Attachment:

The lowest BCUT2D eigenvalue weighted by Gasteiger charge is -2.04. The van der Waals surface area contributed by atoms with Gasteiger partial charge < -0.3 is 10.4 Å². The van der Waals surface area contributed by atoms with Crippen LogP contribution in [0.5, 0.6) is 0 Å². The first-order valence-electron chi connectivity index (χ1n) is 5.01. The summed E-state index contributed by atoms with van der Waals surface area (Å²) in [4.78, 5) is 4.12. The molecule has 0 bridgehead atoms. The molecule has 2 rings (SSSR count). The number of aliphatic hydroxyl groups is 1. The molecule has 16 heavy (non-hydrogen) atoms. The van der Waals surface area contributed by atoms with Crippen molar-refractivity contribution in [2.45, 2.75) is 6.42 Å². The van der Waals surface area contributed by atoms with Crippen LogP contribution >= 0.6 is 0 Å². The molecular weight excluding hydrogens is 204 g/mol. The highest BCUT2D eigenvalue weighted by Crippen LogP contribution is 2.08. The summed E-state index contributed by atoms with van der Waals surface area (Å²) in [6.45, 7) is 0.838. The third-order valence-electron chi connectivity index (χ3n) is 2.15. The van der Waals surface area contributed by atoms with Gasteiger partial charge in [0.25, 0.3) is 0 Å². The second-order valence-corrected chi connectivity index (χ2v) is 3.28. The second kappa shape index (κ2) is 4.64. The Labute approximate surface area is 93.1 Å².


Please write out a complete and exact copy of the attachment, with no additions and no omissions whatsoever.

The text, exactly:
The lowest BCUT2D eigenvalue weighted by Gasteiger charge is -2.04. The van der Waals surface area contributed by atoms with Gasteiger partial charge < -0.3 is 10.4 Å². The van der Waals surface area contributed by atoms with Crippen LogP contribution in [0.5, 0.6) is 0 Å². The first-order valence-electron chi connectivity index (χ1n) is 5.01. The summed E-state index contributed by atoms with van der Waals surface area (Å²) in [4.78, 5) is 4.12. The molecule has 0 bridgehead atoms. The molecule has 2 rings (SSSR count). The number of aliphatic hydroxyl groups is 1. The molecule has 16 heavy (non-hydrogen) atoms. The van der Waals surface area contributed by atoms with Crippen molar-refractivity contribution in [2.45, 2.75) is 6.42 Å². The van der Waals surface area contributed by atoms with Crippen LogP contribution >= 0.6 is 0 Å². The molecular weight excluding hydrogens is 204 g/mol. The highest BCUT2D eigenvalue weighted by Crippen LogP contribution is 2.08. The summed E-state index contributed by atoms with van der Waals surface area (Å²) in [6.45, 7) is 0.838. The third-order valence-electron chi connectivity index (χ3n) is 2.15. The van der Waals surface area contributed by atoms with Gasteiger partial charge in [0.25, 0.3) is 0 Å². The second-order valence-corrected chi connectivity index (χ2v) is 3.28. The second kappa shape index (κ2) is 4.64. The Labute approximate surface area is 93.1 Å².